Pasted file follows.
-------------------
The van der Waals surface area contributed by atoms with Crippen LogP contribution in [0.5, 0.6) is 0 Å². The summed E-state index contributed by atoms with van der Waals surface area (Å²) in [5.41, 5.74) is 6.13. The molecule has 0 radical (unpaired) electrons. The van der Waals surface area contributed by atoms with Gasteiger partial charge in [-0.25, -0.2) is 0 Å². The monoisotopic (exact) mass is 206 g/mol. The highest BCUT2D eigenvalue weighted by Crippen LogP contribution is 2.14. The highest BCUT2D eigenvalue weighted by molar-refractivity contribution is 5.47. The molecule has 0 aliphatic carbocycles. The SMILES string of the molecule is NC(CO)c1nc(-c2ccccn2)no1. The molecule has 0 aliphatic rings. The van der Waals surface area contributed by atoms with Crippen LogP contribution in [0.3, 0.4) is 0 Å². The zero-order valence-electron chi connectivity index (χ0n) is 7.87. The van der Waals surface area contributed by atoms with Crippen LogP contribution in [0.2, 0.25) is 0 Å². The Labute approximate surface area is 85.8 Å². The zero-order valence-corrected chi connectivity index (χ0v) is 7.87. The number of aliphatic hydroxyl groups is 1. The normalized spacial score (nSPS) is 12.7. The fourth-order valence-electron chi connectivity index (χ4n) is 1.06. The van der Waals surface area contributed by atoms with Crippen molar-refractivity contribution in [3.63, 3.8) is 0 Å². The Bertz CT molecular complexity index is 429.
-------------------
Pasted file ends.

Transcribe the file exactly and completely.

The van der Waals surface area contributed by atoms with Crippen LogP contribution in [0.5, 0.6) is 0 Å². The summed E-state index contributed by atoms with van der Waals surface area (Å²) in [5.41, 5.74) is 6.13. The molecule has 0 radical (unpaired) electrons. The van der Waals surface area contributed by atoms with Gasteiger partial charge in [-0.25, -0.2) is 0 Å². The monoisotopic (exact) mass is 206 g/mol. The highest BCUT2D eigenvalue weighted by Crippen LogP contribution is 2.14. The highest BCUT2D eigenvalue weighted by molar-refractivity contribution is 5.47. The molecule has 0 aliphatic carbocycles. The SMILES string of the molecule is NC(CO)c1nc(-c2ccccn2)no1. The molecule has 0 aliphatic rings. The van der Waals surface area contributed by atoms with Crippen LogP contribution in [0.3, 0.4) is 0 Å². The zero-order valence-electron chi connectivity index (χ0n) is 7.87. The van der Waals surface area contributed by atoms with Crippen LogP contribution in [0.2, 0.25) is 0 Å². The Labute approximate surface area is 85.8 Å². The zero-order valence-corrected chi connectivity index (χ0v) is 7.87. The number of aliphatic hydroxyl groups is 1. The normalized spacial score (nSPS) is 12.7. The fourth-order valence-electron chi connectivity index (χ4n) is 1.06. The van der Waals surface area contributed by atoms with Crippen molar-refractivity contribution in [3.63, 3.8) is 0 Å². The Bertz CT molecular complexity index is 429.